Labor has announced a crackdown on businesses employing international workers will be on the cards if it forms government on May 18, with new rules for visa subclasses which are likely to affect many Australian SMEs.
Announced yesterday by Shadow Employment Minister Brendan O’Connor, the new changes would see the Temporary Skilled Migration Income Threshold (TSMIT) immediately raised to $65,000, an increase of 20% from the previous threshold of $53,900.
This would mean any business employing a foreign worker would be required to pay them $65,000 at minimum, an increase industry leaders believe will increase costs for small-business owners seeking to fill skill shortages. These changes would affect visa subclasses 482, 186 and 187.
Additionally, Labor would also see an increase in the levies paid by businesses who are seeking to sponsor a worker on a Temporary Skills Shortage visa to reflect a percentage of the TSMIT, locking it in at either 3% or 6% depending on the business’ revenue.
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For SMEs with $10 million or less turnover, the levy would be set at 3%, equalling $1,950 a year for four years, or $7,800. For businesses with greater than $10 million in revenue, the levy would be set at 6%, costing $15,600 over four years.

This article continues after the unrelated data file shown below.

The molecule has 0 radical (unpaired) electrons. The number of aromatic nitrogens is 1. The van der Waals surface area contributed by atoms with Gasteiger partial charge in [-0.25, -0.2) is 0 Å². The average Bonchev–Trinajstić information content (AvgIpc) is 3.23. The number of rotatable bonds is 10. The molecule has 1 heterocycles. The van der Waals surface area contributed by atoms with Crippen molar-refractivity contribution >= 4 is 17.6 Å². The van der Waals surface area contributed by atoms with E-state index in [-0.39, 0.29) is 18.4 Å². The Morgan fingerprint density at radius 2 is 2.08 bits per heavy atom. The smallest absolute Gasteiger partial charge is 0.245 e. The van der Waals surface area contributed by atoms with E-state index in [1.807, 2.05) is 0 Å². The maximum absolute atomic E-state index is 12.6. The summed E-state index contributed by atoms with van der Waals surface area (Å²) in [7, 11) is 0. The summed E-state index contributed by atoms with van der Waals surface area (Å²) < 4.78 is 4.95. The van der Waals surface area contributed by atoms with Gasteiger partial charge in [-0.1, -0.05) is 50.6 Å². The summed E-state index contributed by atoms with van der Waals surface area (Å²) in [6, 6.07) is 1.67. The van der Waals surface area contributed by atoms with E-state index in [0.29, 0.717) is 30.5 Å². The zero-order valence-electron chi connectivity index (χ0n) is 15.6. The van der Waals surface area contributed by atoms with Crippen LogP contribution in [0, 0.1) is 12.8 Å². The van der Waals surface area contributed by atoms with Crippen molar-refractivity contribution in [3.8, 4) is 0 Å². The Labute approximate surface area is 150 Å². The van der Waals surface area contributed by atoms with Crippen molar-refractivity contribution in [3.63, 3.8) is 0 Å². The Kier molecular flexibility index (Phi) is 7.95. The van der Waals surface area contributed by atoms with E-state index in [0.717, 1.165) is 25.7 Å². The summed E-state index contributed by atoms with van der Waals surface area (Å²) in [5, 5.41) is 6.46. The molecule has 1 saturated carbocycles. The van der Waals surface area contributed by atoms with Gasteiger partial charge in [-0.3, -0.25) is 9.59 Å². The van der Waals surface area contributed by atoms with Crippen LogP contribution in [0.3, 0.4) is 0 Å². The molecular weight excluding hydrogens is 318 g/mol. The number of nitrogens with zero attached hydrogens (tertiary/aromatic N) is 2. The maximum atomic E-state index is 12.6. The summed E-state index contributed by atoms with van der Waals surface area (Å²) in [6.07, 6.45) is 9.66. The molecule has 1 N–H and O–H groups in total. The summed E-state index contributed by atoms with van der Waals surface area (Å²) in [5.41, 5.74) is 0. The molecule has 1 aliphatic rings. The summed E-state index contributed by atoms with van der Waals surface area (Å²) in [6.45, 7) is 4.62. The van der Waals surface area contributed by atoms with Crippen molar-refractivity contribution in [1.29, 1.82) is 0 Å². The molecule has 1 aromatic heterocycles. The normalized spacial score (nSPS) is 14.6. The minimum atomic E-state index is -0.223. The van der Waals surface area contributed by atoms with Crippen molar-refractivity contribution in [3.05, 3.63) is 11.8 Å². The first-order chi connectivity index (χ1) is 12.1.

This is a significant increase from the current levy prices, which sees businesses with $10 million or under pay just $4,800 over four years, and larger businesses pay $7,200.
Opposition Leader Bill Shorten has sold the policy as a method to make sure Australian workers aren’t being “undercut” by cheaper foreign workers, saying in a statement with O’Connor that Liberal policy is leaving Australian workers at “the back of the queue”.
“[This policy will] crackdown on the exploitation of overseas workers which undermine local wages and conditions, and make sure businesses must prove they have looked to employ local workers first,” O’Connor said in a statement.
“These reforms improve fairness, equity, level the playing field for Australian workers, and protect jobs and wages.”
Labor’s proposed policy would also close “loopholes” which allow business owners to artificially increase salaries in order to meet the threshold, including “inflated or excessive” overtime hours.
Additionally, an independent body would be set up to oversee the issuing of Temporary Skills Shortage visas, and restrict them to industries where there are “genuine skill shortages”.
Businesses would also be required to contribute to a public register of each visa-holding worker on their books, and the Fair Work Ombudsman would be provided with the power to inspect and prosecute employer breaches of Migration Act which relate to visa conditions.
“We will also improve cooperation between the Fair Work Ombudsman and the Department of Home Affairs so that migrant workers — like those exploited by unscrupulous franchises — can come forward to expose exploitation without fear of immediate deportation,” O’Connor said.